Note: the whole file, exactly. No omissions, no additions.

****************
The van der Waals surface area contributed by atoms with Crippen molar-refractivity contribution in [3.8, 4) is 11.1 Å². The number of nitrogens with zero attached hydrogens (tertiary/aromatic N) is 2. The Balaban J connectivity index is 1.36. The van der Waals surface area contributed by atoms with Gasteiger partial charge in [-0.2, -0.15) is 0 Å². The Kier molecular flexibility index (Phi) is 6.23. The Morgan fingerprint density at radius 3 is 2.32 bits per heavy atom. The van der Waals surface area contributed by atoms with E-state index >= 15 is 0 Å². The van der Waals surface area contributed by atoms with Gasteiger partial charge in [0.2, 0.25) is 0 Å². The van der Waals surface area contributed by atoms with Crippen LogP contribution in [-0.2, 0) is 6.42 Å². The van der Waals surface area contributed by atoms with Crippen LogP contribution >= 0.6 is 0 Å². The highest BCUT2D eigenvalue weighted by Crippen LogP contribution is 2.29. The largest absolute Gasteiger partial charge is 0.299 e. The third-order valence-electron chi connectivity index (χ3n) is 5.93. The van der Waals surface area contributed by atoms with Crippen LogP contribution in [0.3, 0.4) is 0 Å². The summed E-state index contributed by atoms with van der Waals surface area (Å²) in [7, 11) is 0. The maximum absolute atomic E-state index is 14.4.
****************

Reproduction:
The van der Waals surface area contributed by atoms with Crippen molar-refractivity contribution in [3.8, 4) is 11.1 Å². The number of nitrogens with zero attached hydrogens (tertiary/aromatic N) is 2. The Balaban J connectivity index is 1.36. The van der Waals surface area contributed by atoms with Gasteiger partial charge in [-0.2, -0.15) is 0 Å². The Kier molecular flexibility index (Phi) is 6.23. The Morgan fingerprint density at radius 3 is 2.32 bits per heavy atom. The van der Waals surface area contributed by atoms with E-state index >= 15 is 0 Å². The van der Waals surface area contributed by atoms with Gasteiger partial charge in [0.2, 0.25) is 0 Å². The van der Waals surface area contributed by atoms with Crippen LogP contribution in [-0.2, 0) is 6.42 Å². The van der Waals surface area contributed by atoms with Crippen LogP contribution >= 0.6 is 0 Å². The highest BCUT2D eigenvalue weighted by Crippen LogP contribution is 2.29. The largest absolute Gasteiger partial charge is 0.299 e. The third-order valence-electron chi connectivity index (χ3n) is 5.93. The van der Waals surface area contributed by atoms with Crippen LogP contribution in [0.3, 0.4) is 0 Å². The summed E-state index contributed by atoms with van der Waals surface area (Å²) in [7, 11) is 0. The maximum absolute atomic E-state index is 14.4.